This is a black guillemot video.
This 2015 video is called Polar Bears / Documentary (English/HD).
A Challenging Ice Year in Svalbard?
Monday, February 22, 2016 – 11:29
Contributor: Andrew Derocher
The winter of 2015/16 has been a wild one for the Arctic. January was warm beyond belief across the Arctic, with sea ice tracking at record low levels. Svalbard’s polar bears, in particular, were challenged by the virtual absence of sea ice anywhere near the cluster of islands until late December.
When I worked in Svalbard with the Barents Sea Population, we were based on Hopen Island in the southeast corner of the archipelago. At times, up to 40 female polar bears denned there, but it was clear that they were sensitive to sea ice conditions. If the ice didn’t arrive at the island by the first week of December, females couldn’t reach the area in time to den and had to go elsewhere.
While Hopen Island lies at the southern range of the denning habitat in Svalbard, 2015 presented new challenges to bears throughout the Barents Sea population. Sea ice was very late arriving at Kong Karls Land, which is a major and critically important denning area for the population. Kong Karls Land is what I consider one of the three jewels of polar bear denning. Along with the Churchill denning area in Canada and Wrangel Island in Russia, these three areas have unusually high densities of denning females.
Kong Karls Land can have 80 dens a year in a rather small area. Bogen Valley on Kongsøya (Kings Island) used to be like a polar bear condominium complex: Females often denned a minute’s walk from their neighbor. Some females, probably a bit bored after months in a den, would move their cubs to other dens if the former resident had already taken her cubs out to the ice.
What happened to denning in 2015/16 in Svalbard won’t be known until the Norwegian field crew reports back. It’s a worrisome time. Sea ice didn’t arrive until December in much of the archipelago. The changes in Svalbard have come much faster than expected.
Many of the areas where I studied bears from 1996-2002 are no longer polar bear habitat: They don’t have any sea ice now. While the recent COP21 agreement in Paris is a positive step forward, the challenges for polar bears remain as they were. We all have a role to play and the Paris Agreement is a promising start, but we need additional leadership and a fast transition to a low-carbon future to address the challenges ahead.
This summer 2015 video is from just before the big Dutch expedition to Svalbard. In this video, there is an interview with Piet Oosterveld. He was in Svalbard in 1968 as well, and tells about an attack by a polar bear then.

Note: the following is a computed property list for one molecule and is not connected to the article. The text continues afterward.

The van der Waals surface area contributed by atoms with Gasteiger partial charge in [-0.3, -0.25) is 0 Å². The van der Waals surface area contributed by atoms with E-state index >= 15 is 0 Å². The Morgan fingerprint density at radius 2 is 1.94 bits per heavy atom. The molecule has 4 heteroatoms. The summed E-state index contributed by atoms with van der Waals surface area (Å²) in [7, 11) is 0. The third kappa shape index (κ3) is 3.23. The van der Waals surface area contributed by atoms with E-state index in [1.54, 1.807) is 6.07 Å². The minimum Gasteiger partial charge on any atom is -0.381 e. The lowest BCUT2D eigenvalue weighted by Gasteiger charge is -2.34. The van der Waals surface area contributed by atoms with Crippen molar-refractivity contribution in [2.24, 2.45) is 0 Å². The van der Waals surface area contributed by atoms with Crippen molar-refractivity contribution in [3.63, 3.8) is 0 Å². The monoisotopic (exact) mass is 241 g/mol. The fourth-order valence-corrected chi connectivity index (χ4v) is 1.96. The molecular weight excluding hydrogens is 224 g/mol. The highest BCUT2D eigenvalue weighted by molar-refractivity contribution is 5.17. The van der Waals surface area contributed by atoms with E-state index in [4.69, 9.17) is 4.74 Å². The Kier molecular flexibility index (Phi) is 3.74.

In this video, there are interviews with expedition participants.
This video is about traces of oil exploration in the 1980s, which can still be found in Svalbard.
This video shows the return of three expedition participants to Kapp Lee on Edgeøya island, where they were in 1968-1969 as well.
This video shows beautiful images by cameran Ruben Kocx in Svalbard.
This video is also about the return to Longyearbyen.
This video is about polar bear excrement, which will be studied.
This video shows various sides of the expedition.
This August 2015 Dutch video is about meteorologist Peter Kuipers Munneke and others installing an unmanned weather station on a glacier in the eastern part of Spitsbergen island in the Svalbard archipelago.
Peter Kuipers Munneke told Dutch NOS TV today that the station is working well. Even though there has been a snow storm. And it is now polar night, meaning the solar panels don’t work, and batteries have to provide the energy.
A few days ago, it was 24 degrees Celsius below zero at the station.
This video from the USA says about itself:
4 November 2013
This scene is excerpted from the Colorado Geology: Devonian-Mississippian video (in progress). These trees are the Progymnosperm Archaeopteris, and the forest floor includes Racophyton. Major soils did not develop until the first trees evolved on land.
Christopher M. Berry and John E.A. Marshall
The Middle to early Late Devonian transition from diminutive plants to the first forests is a key episode in terrestrialization. The two major plant groups currently recognized in such “transitional forests” are pseudosporochnaleans (small to medium trees showing some morphological similarity to living tree ferns and palms) and archaeopteridaleans (trees with woody trunks and leafy branches probably related to living conifers).
Here we report a new type of “transitional” in-situ Devonian forest based on lycopsid fossils from the Plantekløfta Formation, Munindalen, Svalbard. Previously regarded as very latest Devonian (latest Famennian, 360 Ma), their age, based on palynology, is early Frasnian (ca. 380 Ma). In-situ trees are represented by internal casts of arborescent lycopsids with cormose bases and small ribbon-like roots occurring in dense stands spaced ∼15–20 cm apart, here identified as Protolepidodendropsis pulchra Høeg. This plant also occurs as compression fossils throughout most of the late Givetian–early Frasnian Mimerdalen Subgroup.
The lycopsids grew in wet soils in a localized, rapidly subsiding, short-lived basin. Importantly, this new type of Middle to early Late Devonian forest is paleoequatorial and hence tropical. This high-tree-density tropical vegetation may have promoted rapid weathering of soils, and hence enhanced carbon dioxide drawdown, when compared with other contemporary and more high-latitude forests.
This video shows a Brünnich’s guillemot, on 29 July 2012, near Lauwersoog in the Netherlands. This Arctic bird is very rare in the Netherlands.
The recent Dutch Svalbard expedition went to the biggest Brünnich’s guillemot nesting colony of the archipelago: Stellingfjellet, with about 100,000 nests. There, young fledgling birds were then jumping off the cliffs to the sea, often accompanied by their fathers.